And of course there’s the steward himself who handles all the real situations, manages all the work, knows every plant inside out, and helps each tree grow and live to its maximum potential. The rest of us are the support team, but we all do our part.

Hell, even the dogs take the work seriously—they cows (maybe it’s just instincts and training)… they 2.pick up litter (ok, maybe it’s just to play with it)… and they 3. greet every visitor with--enthusiasm?--(even the guests we don't want to scare away)…

Friday, February 19, 2010

Just another funny day at the farm…

Is it full moon?

The animals are acting crazy.

First thing in the morning, a paradise fly-catcher (beautiful bird!) was playing in the fountain. Never have I seen this type of bird anywhere near the water… Why start now?

In the late afternoon when the cows came for their last drink, I was in the kitchen and heard a “thunk” followed by a splash. One of the calves had fallen into the fountain. Funny to see the big awkward animal amongst the sunflowers, scrambling to climb back over the wall!

And as I was cleaning the kitchen before making dinner, I noticed perched behind the trash cans a single, organic egg. One of the hens has decided to sneak in through the window and make the garbage her nest.

What is wrong with the creatures?

Wednesday, February 17, 2010

Broken bike? Not until it don't start at all...

Here at Lumière we make the best of things. Most of our pots don’t have handles, none of our plates match, our furniture is 90% hand-me-downs. But that’s how we like it.

Now that Palani is back with us for a few weeks, he too is playing the “as long as it functions it don’t need fixing” game. So when the motorcycle’s kick start fell off… well, the boys found a new way to start it:

Sunday, February 14, 2010

Pet Chickens

We would never eat our chickens. They come greet us in the morning, they follow us on our daily walks, and they look longingly at us for food all the time. They are pets, not produce. (But we will happily eat their eggs…)

Our dear friend Monica takes chicken-loving to the next level. A lover of all things feathered, we call her the bird whisperer. Today she proved the name fits...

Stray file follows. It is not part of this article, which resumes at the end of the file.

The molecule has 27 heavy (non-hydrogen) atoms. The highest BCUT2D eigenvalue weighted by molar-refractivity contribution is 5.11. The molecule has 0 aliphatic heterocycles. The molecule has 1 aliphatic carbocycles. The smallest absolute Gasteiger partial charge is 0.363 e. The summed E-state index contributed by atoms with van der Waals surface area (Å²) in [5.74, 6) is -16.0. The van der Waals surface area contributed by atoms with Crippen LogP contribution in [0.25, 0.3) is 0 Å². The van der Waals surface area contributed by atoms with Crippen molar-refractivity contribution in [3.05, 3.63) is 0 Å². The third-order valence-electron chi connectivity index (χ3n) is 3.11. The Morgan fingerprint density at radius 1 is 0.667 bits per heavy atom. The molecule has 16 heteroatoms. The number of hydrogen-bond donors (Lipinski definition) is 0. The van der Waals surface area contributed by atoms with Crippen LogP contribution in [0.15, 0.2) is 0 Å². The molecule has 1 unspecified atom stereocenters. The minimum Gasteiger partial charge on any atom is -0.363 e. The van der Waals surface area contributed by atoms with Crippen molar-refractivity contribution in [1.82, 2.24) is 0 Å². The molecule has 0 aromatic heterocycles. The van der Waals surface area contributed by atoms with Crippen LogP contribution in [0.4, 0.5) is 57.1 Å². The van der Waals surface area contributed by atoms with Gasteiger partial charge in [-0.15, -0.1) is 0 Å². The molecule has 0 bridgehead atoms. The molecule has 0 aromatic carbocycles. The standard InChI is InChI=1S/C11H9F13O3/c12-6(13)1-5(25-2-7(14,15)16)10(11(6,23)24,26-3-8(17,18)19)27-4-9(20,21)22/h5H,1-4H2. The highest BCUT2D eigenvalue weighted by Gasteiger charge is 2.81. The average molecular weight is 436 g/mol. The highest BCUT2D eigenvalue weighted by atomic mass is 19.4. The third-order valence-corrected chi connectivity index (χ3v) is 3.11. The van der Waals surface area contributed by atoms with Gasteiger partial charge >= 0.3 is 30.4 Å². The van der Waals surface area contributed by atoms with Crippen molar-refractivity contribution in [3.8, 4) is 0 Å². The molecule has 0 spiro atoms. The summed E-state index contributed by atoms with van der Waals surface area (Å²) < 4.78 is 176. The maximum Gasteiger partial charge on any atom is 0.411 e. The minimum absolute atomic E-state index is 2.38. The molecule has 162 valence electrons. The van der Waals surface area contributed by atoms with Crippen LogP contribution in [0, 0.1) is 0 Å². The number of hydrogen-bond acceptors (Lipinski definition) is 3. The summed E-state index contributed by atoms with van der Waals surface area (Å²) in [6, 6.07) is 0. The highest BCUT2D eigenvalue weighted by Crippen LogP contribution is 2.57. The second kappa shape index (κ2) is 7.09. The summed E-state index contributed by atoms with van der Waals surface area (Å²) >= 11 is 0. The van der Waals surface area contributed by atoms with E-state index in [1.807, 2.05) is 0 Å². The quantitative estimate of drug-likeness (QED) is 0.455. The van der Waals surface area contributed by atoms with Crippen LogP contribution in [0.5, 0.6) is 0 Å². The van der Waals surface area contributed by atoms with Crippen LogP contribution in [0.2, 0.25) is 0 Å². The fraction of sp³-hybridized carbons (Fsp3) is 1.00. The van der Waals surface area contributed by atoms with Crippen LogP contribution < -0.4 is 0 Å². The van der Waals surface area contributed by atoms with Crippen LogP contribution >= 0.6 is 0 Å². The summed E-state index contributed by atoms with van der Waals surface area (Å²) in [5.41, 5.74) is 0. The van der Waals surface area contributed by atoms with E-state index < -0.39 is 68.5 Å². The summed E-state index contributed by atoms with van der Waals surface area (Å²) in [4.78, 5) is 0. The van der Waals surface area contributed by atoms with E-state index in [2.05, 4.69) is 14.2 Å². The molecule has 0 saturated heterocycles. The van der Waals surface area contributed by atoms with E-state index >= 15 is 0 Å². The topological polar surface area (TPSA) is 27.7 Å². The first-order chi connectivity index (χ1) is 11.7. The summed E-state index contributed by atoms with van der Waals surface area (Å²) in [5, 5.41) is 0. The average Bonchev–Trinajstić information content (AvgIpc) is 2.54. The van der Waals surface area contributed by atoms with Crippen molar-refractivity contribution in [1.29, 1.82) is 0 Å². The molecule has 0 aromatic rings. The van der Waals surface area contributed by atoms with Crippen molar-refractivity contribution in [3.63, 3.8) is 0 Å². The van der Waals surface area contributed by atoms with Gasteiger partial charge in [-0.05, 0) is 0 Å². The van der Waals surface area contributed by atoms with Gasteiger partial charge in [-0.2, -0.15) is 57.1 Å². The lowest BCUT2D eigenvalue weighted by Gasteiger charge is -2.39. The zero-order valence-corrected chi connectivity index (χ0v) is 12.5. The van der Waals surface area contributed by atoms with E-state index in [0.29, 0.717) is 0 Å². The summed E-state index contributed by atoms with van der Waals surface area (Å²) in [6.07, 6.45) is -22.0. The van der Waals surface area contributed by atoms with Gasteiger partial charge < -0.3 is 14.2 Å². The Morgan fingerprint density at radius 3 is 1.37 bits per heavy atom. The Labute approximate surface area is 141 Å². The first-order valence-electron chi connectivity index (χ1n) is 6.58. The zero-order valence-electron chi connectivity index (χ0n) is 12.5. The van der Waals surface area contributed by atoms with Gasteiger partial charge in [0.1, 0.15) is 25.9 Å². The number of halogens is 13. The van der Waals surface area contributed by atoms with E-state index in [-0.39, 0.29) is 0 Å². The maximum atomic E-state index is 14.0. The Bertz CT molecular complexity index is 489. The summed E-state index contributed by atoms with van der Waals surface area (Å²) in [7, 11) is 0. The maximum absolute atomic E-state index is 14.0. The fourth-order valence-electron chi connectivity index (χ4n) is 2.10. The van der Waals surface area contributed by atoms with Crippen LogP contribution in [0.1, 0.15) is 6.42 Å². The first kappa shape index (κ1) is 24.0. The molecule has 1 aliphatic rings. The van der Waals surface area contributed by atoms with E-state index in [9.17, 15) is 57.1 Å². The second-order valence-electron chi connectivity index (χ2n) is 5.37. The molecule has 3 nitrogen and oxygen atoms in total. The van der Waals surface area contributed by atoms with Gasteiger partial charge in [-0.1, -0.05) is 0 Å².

Yep, that’s Monica petting the chickens…

If only they’d be so friendly with their master…

…at least the dogs will eat from his hand?

Friday, February 12, 2010


Here at Lumière we’re always finding creative ways to merge knowledge from multiple fields. It’s in the steward’s nature. Not only is Martanda a forester, but he is a student of massage and healing, and someday dreams of becoming a watsu practitioner. Maybe someday he can practice this water-art in the serenity of the Land. Maybe someday he’ll be able to merge Earth and Water.

But in the meantime, he finds other ways to merge both his occupations. Today it was Dogsu, or Tansu on Dogs.

Wednesday, February 10, 2010

Why Greenbelt?

I re-discovered this document, given to me by a dear friend months ago, and thought it a perfect introduction to the “Greenbelt.” A little out-dated (10 years), it shares the history, mission, vision, and importance of the forest surrounding Auroville. In short, “The Green Belt will be an extensively planted zone surrounding the City area, sustaining healthy growth of natural life for the entire area.”

It’s “functions” are to:
  • Be the `lungs’ of Auroville by creating oxygen and filtering airborne pollution.

  • Attract wildlife back by providing habitats and ecosystems for natural life cycles, combining all kinds of birds, animals, insects and trees; and by creating genetic “corridors”/uninterrupted areas for passage of pollen, seeds and wildlife.